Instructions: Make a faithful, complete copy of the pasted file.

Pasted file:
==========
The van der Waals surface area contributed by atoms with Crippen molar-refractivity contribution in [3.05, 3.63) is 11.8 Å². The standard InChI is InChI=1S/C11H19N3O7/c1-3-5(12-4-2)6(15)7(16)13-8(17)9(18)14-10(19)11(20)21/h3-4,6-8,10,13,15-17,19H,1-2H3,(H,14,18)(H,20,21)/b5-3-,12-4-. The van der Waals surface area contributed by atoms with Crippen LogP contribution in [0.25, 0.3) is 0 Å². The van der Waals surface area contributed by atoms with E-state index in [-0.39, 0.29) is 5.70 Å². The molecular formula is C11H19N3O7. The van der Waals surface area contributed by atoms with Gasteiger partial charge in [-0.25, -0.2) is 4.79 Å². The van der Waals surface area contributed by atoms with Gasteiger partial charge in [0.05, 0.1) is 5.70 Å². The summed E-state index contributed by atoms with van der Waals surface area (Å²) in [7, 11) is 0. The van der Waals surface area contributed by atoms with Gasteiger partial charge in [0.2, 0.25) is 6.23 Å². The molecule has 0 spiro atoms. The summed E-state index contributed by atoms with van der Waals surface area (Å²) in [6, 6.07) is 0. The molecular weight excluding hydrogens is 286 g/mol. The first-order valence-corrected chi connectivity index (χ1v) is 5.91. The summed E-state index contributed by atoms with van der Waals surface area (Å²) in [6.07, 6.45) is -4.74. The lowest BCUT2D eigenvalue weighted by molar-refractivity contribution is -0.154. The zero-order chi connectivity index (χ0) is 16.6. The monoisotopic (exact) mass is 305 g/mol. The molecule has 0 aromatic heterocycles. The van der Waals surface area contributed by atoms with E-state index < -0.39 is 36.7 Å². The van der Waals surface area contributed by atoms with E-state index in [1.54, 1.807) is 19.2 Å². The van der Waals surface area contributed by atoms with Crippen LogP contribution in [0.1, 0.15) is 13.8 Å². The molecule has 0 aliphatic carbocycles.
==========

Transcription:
The van der Waals surface area contributed by atoms with Crippen molar-refractivity contribution in [3.05, 3.63) is 11.8 Å². The standard InChI is InChI=1S/C11H19N3O7/c1-3-5(12-4-2)6(15)7(16)13-8(17)9(18)14-10(19)11(20)21/h3-4,6-8,10,13,15-17,19H,1-2H3,(H,14,18)(H,20,21)/b5-3-,12-4-. The van der Waals surface area contributed by atoms with Crippen LogP contribution in [0.25, 0.3) is 0 Å². The van der Waals surface area contributed by atoms with E-state index in [-0.39, 0.29) is 5.70 Å². The molecular formula is C11H19N3O7. The van der Waals surface area contributed by atoms with Gasteiger partial charge in [-0.25, -0.2) is 4.79 Å². The van der Waals surface area contributed by atoms with Gasteiger partial charge in [0.05, 0.1) is 5.70 Å². The summed E-state index contributed by atoms with van der Waals surface area (Å²) in [7, 11) is 0. The van der Waals surface area contributed by atoms with Gasteiger partial charge in [0.2, 0.25) is 6.23 Å². The molecule has 0 spiro atoms. The summed E-state index contributed by atoms with van der Waals surface area (Å²) in [6, 6.07) is 0. The molecular weight excluding hydrogens is 286 g/mol. The first-order valence-corrected chi connectivity index (χ1v) is 5.91. The summed E-state index contributed by atoms with van der Waals surface area (Å²) in [6.07, 6.45) is -4.74. The lowest BCUT2D eigenvalue weighted by molar-refractivity contribution is -0.154. The zero-order chi connectivity index (χ0) is 16.6. The monoisotopic (exact) mass is 305 g/mol. The molecule has 0 aromatic heterocycles. The van der Waals surface area contributed by atoms with E-state index < -0.39 is 36.7 Å². The van der Waals surface area contributed by atoms with E-state index in [1.54, 1.807) is 19.2 Å². The van der Waals surface area contributed by atoms with Crippen LogP contribution in [0.1, 0.15) is 13.8 Å². The molecule has 0 aliphatic carbocycles.